Thursday, July 8th
Tramore has an unusual relationship with its seafront. Most seaside towns in Ireland place their centre there, to avail of the view. But the first thing I notice when driving into the town is the kind of back-to-front layout of the place. The hotels, for instance, are all located quite far back from the seafront and its famous 5km-long beach.
There is a prom, behind which is a huge car park, behind which is a four-acre amusement park, and behind which again is a mobile home park with more than 500 units on site. It gives the town a fragmented, disjointed feel; an impression that stays with me for the duration of my visit.
Paul Tuohy is waiting for me at Oceanics Surf School on Riverstown Road. He seems to know the whole town: everyone who passes the gate waves to him as we are talking out on the deck. “We were the first surf school in Ireland to open,” he tells me. That was 23 years ago, when Tuohy and his wife Linda had 10 surfboards and 25 wetsuits.
“People didn’t even know what surfing was when they came to book,” Tuohy says. “We had to hum the theme tune to Hawaii Five-O to them, and then they got it.”
These days, they have six instructors, and seven junior staff. A weekly camp for children costs from €110, and a private lesson for an adult is €50. Right from the beginning, there were as many girls as boys taking surfing lessons.
“This year, for the first time ever, we have certain weeks that are already booked out. Before we would always have had about 75 per cent of capacity booked and the rest were walk-ins. Pre-bookings have exploded.”
Tuohy has seen Tramore change over time. "It used to be a real hurdy-gurdy place, now it is much more of a outdoor activity destination," he says. "People used to come down, go to the beach, to the amusements, have a few drinks. Now people want to do things: like bike the greenway or surf or head off to Dunmore East for the day."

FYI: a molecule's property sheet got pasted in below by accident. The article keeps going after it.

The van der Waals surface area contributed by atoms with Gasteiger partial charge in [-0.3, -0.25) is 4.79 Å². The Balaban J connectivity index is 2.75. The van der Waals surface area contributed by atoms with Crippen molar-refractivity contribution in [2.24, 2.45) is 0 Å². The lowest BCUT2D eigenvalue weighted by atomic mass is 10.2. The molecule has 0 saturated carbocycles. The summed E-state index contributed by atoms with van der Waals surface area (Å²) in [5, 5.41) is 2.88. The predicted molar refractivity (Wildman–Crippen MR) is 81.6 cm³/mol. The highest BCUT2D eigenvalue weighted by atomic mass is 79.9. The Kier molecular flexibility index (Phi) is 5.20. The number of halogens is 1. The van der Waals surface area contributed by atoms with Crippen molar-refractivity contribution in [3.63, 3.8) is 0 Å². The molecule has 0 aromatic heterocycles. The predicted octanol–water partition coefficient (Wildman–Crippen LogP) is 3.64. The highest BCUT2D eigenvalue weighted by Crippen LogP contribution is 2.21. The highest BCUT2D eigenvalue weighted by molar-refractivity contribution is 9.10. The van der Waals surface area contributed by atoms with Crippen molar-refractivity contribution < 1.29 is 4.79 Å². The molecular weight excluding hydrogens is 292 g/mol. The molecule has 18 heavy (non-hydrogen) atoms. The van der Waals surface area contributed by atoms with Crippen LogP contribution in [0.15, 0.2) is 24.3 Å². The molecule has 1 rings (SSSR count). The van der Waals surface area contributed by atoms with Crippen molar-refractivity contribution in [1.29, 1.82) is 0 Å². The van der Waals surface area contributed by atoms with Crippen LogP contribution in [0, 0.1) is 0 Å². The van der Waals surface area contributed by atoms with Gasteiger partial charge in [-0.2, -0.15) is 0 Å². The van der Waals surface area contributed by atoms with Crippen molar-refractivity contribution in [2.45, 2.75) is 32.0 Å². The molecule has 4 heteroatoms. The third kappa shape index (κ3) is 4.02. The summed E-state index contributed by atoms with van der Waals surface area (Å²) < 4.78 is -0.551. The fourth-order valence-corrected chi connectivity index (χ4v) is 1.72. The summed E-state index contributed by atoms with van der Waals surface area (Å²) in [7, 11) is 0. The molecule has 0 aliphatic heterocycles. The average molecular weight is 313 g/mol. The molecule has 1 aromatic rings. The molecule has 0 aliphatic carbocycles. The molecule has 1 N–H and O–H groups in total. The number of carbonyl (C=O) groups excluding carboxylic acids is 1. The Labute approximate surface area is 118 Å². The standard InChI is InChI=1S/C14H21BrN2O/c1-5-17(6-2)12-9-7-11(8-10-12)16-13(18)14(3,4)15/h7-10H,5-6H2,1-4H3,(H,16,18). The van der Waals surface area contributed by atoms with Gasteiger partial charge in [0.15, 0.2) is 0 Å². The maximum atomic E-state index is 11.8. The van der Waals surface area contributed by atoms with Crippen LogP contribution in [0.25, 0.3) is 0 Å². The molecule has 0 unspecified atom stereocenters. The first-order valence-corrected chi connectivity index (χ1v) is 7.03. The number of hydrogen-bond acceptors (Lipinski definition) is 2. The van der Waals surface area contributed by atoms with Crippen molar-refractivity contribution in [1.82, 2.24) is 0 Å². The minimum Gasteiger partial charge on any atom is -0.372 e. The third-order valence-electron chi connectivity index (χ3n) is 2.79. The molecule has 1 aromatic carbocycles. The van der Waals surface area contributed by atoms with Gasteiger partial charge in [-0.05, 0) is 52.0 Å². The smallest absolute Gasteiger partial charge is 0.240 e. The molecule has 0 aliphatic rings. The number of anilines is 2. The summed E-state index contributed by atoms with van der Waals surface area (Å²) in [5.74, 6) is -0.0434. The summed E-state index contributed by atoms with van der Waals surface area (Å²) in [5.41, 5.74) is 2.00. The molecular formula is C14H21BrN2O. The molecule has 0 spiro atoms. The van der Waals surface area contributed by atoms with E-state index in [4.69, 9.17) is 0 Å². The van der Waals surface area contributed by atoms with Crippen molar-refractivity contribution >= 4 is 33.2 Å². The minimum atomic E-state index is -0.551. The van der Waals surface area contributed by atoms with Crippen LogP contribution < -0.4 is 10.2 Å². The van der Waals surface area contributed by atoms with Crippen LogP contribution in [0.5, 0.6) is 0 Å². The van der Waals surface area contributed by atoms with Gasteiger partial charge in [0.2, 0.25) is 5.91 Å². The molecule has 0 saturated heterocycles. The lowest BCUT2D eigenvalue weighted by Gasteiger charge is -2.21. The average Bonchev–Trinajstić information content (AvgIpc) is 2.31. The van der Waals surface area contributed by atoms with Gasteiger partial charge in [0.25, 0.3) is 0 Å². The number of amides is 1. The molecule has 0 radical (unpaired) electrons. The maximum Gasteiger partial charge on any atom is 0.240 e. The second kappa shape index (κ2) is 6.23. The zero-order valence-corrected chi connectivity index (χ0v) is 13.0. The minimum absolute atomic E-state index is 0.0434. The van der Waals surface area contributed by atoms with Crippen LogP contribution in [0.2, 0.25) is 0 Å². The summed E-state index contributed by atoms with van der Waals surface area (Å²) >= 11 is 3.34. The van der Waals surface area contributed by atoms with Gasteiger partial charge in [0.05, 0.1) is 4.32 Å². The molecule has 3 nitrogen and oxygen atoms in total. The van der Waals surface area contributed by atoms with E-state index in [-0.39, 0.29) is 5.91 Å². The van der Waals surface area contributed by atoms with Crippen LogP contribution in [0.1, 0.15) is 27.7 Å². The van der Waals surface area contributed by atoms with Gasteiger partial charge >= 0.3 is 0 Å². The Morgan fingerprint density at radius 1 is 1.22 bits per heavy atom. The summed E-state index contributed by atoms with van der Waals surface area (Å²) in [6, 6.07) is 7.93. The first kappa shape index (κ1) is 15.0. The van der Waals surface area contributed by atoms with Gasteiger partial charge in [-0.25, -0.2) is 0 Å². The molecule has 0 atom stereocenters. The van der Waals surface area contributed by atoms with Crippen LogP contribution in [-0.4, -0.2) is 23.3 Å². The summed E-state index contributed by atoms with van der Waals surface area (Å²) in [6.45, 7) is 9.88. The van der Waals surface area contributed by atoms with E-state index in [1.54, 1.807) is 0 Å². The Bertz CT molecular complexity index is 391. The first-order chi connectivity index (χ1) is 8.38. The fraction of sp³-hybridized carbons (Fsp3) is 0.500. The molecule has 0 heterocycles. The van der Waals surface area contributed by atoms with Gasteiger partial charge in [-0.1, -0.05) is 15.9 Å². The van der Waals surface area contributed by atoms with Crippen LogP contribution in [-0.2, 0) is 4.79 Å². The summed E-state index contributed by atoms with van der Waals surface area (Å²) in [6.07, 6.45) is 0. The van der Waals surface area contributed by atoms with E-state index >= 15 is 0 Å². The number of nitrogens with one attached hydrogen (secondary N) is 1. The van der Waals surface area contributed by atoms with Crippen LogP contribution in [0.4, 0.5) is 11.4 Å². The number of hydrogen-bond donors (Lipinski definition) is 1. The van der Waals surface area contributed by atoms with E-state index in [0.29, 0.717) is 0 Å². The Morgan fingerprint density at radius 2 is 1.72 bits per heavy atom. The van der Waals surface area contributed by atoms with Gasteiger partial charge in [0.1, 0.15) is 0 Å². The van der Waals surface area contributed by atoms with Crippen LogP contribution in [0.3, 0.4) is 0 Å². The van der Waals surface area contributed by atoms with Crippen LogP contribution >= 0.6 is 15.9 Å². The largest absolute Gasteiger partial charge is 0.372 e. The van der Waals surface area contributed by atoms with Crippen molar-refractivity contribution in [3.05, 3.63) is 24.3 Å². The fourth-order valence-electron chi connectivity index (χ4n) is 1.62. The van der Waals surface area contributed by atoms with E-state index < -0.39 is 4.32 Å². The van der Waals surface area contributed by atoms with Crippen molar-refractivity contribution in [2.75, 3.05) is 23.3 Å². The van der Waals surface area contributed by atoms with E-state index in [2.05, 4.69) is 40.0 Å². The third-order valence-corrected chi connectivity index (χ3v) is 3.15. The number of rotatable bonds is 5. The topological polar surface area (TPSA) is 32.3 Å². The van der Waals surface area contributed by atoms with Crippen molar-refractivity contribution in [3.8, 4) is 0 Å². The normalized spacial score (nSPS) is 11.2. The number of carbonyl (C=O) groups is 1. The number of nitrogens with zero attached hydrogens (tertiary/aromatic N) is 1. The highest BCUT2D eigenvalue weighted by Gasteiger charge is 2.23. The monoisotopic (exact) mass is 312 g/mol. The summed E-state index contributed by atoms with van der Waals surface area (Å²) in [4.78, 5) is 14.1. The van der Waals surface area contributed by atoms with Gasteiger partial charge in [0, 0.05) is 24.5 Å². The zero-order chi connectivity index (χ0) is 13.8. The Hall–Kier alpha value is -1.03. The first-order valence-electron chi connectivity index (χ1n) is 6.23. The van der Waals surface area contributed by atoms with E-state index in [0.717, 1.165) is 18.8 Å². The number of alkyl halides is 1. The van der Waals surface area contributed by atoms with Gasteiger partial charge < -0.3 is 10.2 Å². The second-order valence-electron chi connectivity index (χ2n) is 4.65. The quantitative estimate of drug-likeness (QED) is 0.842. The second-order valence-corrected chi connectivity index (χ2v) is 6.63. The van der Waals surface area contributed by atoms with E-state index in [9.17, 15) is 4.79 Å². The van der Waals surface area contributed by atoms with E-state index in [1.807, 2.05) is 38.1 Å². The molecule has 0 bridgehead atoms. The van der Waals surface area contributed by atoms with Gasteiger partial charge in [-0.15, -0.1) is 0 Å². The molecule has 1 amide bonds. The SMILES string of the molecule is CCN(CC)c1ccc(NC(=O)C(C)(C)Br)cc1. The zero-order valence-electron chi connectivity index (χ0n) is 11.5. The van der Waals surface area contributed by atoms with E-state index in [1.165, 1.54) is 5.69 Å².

Danny Devine is the co-owner – or "proprietor", as he prefers to be called – of the 60-room Majestic Hotel with his wife Annette. The Devines have had the hotel for 33 years; a lovely, light-filled space with understated glamour in the bedrooms; striking prints of gold palm trees, and art-deco style fabric on one wall.
Tonight, 55 of the 60 rooms are occupied. “People are dying for somewhere to go. I don’t think we have a spare bed for August,” he says. While they did get some coach tour business from North America, Tramore has traditionally been a domestic destination: “One of the original seaside towns.”
Devine has 57 staff at present. “It is very, very difficult throughout the hospitality industry to recruit anyone with experience at the moment; it is something to do with this PUP [pandemic unemployment payment] business.”
Dryrobes are definitely not the preserve of urban swimmers: there are plenty of them here too
It’s not just finding staff that is challenging. “Accommodation is very difficult to get for staff. People do holiday lets in Tramore, and are not inclined to take in staff.
“In the 1980s, when we came here, there was a recession. Tramore was a little down at heel. The beach was always the attraction, but the hurdy-gurdy amusements dominated. People are much more health-conscious now. They want to walk, hire bikes, go swimming.
“When we started first, when the breakfast was over, the bar door would rattle with people looking for pints of Guinness all day long. Now, we sell more coffee in the bar than all the other drinks combined during the daytime. That is the single biggest change.”